Ultra-filtration is another pressure separation process. The ultra-filtration membrane retains particles with the dimension of 100–3 nm and the molecular weight of 103–105 Da which corresponds e.g. to viruses, proteins, polysaccharides or colloidal particles. The required pressure difference is 5 to 10 bar.
The most important applications of ultra-filtration are in the food processing industry in milk concentration, production of cheese, obtaining proteins from whey or starch from potatoes.
Other examples of the application of ultra-filtration include preparation of sterile water or purification of proteins in the pharmaceutical industry, purification and stabilization of fruit juices, preparation of drinking water, recycling of water from electrochemical painting or cleaning of cutting or cooling emulsions.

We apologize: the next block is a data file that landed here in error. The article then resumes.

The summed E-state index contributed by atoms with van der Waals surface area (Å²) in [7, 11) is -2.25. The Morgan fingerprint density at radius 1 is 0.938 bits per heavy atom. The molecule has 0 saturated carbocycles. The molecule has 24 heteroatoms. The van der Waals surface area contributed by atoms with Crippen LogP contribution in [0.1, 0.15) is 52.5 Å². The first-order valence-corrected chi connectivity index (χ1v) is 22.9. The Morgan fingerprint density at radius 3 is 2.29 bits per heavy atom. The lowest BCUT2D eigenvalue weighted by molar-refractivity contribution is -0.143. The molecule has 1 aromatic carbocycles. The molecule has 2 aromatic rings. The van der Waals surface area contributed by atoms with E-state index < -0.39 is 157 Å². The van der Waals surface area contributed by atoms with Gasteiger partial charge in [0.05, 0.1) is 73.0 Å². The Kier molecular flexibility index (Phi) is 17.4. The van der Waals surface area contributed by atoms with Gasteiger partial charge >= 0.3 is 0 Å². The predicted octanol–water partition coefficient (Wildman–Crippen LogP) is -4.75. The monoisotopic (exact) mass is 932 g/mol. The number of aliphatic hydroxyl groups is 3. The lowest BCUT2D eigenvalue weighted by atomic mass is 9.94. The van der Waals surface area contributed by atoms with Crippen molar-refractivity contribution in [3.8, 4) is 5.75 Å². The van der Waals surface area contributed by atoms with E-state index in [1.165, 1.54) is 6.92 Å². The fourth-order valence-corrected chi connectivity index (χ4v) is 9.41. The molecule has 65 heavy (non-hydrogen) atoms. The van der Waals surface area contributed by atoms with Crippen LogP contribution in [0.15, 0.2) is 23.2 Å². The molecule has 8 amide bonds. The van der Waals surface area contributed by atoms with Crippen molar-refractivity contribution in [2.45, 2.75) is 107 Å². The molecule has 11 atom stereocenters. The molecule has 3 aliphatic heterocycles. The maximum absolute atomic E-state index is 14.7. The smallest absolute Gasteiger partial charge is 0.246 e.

Ultra-filtration membrane modules can be made of hollow fibres (most common use), flat, tubular or spirally wound. Membranes are typically made of polymers, such as cellulose acetate, polyamides and polyesters, but also of inorganic materials like glass, alumina or mix of zirconium dioxide and carbon.
Ultra-filtration was used for instance for pre-treatment of water before reverse osmosis in some of our pilot projects for preparation of inflow water in power engineering.